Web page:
Understanding and quantifying the state of an organization's security posture at any given point-in-time can be an elusive objective regardless of the model or framework employed. Infrastructure, configurations, and threats evolve rapidly making it difficult to assess and quantify the organization’s risk posture. Faced with resource constraints, risk managers often face the trade offs between frequency and scope.
Several months ago I attended an excellent talk by MIT professor Roberto Rigobon where he presented his collaborative work with professor Alberto Cavallo on the Billion Prices Project (BPP). Although their research focused on economic indicators, I argue that the results offer an important lesson for risk management.
Rigobon and Cavallo’s research effort has yielded a system that collects and tracks prices on over 5 million consumer items across the globe on a daily basis. The scope of the collection is limited to prices available online obtained through an automatable process. They then used this data to formulate daily inflation indices, along with other indicators about pricing behavior.
According to the project description, the "indexes are designed to provide real-time information on major inflation trends, not to forecast official inflation announcements."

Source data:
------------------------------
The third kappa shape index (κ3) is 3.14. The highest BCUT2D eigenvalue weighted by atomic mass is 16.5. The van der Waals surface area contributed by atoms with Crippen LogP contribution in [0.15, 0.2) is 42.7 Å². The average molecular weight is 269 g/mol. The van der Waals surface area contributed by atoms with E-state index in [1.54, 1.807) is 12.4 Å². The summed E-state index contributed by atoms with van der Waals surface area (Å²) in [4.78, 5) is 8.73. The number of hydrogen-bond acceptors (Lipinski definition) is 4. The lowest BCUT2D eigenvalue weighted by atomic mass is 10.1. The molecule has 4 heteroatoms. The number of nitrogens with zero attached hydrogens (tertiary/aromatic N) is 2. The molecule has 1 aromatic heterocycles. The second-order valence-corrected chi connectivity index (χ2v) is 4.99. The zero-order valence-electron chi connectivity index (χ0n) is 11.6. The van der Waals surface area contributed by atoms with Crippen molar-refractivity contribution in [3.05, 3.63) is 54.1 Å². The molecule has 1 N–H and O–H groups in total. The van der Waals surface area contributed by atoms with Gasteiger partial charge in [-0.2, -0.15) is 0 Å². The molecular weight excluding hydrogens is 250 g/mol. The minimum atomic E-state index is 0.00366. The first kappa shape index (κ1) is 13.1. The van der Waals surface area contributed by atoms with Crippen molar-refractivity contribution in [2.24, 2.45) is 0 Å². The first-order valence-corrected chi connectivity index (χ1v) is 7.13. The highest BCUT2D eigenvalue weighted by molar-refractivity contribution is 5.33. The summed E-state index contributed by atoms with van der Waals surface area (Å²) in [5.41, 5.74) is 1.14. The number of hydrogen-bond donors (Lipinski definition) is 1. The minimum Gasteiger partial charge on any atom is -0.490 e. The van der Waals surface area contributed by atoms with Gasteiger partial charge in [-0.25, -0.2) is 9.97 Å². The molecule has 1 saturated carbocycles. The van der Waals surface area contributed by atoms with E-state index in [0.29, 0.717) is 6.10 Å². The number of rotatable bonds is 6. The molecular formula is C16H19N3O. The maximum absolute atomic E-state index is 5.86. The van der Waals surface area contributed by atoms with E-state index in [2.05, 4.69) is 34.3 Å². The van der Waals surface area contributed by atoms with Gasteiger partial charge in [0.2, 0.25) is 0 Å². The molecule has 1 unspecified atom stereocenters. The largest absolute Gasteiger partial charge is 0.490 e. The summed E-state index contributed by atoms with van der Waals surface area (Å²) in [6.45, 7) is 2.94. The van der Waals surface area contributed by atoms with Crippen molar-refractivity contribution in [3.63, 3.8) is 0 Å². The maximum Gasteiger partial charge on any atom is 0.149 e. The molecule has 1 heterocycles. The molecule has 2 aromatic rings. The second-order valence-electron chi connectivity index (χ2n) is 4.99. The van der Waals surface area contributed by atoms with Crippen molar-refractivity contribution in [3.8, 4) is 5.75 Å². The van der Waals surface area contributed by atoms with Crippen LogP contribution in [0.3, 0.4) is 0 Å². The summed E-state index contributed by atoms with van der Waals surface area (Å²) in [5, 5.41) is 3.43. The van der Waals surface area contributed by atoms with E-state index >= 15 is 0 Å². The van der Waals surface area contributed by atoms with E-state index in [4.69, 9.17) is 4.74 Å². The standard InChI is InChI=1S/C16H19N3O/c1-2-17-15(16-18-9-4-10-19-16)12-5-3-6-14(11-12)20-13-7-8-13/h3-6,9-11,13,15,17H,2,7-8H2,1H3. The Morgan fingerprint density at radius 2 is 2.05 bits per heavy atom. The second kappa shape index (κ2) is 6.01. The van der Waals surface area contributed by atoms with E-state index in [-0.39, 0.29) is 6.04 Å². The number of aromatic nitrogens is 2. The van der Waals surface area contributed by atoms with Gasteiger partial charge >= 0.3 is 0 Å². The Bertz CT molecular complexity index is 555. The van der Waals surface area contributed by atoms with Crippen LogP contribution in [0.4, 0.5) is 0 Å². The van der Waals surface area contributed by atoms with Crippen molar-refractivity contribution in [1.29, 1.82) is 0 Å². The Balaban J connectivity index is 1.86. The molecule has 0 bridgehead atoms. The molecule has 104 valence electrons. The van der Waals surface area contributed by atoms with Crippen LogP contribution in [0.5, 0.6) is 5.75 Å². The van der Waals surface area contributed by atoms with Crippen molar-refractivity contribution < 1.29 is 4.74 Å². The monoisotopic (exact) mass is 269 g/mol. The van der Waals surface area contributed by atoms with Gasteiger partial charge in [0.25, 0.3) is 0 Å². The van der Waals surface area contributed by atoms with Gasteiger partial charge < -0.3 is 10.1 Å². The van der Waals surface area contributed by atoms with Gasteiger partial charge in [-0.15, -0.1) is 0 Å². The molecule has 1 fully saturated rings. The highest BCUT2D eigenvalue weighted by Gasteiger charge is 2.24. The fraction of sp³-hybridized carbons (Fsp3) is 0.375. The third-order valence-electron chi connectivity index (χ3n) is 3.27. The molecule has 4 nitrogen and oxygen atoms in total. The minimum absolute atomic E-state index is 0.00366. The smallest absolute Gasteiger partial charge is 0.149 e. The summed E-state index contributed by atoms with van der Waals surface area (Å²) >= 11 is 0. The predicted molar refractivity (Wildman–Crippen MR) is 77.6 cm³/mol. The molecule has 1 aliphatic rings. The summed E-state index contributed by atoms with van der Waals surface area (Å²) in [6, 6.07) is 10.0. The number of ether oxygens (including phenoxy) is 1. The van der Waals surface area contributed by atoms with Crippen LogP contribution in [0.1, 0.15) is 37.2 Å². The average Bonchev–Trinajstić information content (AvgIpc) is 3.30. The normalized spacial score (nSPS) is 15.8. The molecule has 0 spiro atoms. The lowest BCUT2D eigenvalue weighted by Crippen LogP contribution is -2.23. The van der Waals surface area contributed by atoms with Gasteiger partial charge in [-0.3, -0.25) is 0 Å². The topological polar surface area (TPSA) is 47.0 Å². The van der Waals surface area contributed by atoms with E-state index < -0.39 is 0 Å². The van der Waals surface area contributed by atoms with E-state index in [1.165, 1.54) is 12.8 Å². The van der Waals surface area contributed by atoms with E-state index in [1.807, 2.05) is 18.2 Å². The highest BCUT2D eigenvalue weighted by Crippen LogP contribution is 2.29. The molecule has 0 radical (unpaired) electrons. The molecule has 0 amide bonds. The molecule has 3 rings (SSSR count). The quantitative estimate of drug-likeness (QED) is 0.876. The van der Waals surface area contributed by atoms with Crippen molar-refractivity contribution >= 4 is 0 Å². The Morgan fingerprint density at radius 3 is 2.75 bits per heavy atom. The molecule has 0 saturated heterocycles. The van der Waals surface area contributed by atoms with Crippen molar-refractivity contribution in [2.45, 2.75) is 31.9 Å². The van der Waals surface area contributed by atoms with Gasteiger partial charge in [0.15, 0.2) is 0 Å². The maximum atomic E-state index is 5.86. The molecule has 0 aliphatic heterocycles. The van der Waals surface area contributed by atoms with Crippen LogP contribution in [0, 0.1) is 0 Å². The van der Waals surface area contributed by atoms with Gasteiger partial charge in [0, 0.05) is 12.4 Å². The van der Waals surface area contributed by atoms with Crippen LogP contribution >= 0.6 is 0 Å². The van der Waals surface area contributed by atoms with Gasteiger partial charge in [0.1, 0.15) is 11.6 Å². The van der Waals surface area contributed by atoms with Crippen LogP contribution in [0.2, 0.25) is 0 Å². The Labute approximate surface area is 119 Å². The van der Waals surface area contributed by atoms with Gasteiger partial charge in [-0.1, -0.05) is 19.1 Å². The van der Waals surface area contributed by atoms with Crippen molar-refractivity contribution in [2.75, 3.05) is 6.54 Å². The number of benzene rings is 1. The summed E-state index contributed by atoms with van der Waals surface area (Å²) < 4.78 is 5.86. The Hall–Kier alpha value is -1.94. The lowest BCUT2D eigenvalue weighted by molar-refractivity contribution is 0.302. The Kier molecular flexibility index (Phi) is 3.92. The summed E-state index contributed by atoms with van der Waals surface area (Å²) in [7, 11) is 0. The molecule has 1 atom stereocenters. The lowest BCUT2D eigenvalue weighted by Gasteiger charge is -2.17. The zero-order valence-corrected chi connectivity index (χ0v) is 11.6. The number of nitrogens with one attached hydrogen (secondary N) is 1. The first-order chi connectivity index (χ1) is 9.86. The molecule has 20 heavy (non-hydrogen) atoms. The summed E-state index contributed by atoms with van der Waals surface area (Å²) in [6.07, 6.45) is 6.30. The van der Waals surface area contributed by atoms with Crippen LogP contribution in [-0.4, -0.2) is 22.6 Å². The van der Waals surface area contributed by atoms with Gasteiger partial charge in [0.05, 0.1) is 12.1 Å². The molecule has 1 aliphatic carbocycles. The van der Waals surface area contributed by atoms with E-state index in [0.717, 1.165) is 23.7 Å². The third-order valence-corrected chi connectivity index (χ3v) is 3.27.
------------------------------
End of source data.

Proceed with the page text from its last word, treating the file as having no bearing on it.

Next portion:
The team explicitly stated that the project’s intent was “not to forecast” but to “provide real-time information.” Rigobon was adamant that the project was not trying to be predictive; they were simply providing insight by measuring quickly on a massive scale.
Today the Bureau of Labor Statistics Consumer Price Index (CPI) is the principal metric that economists have at their disposal to measure price movements. For decades, the Bureau of Labor Statistics has obtained CPI data on a monthly basis by directing its data collectors to "visit or call thousands of retail stores, service establishments, rental units, and doctors' offices, all over the United States, to obtain information on the prices of the thousands of items." 80,000 items in total make up the monthly sample, and they aren’t constrained to include only prices found online.
The figure below charts the BPP versus the CPI over the last 5 years.
It is an intriguing juxtaposition: a daily sample rate for BPP versus a monthly sample rate for CPI; 5 million data samples for BPP versus 80,000 for CPI; data collected from only online sources with a small team (BPP) versus an army of data collectors making visits and calls (CPI). I found it equally intriguing that BPP not only closely matched CPI, but that it is a leading indicator for it. By measuring quickly on a large scale, BPP is regularly ahead of what is published in the monthly CPI report.
There is a valuable lesson to be learned here for security risk assessment. Measuring quickly in an automated fashion on even a subset of the data can provide tremendous insight. The models don’t necessarily have to be predictive, nor do all of the measurements need to be exhaustive. Trends and baselines can be established from which key indicators can be used to drive informed decision making. Whether the application is online retail pricing or risk assessment, frequent, intelligent and automated measurements can sometimes outperform an army.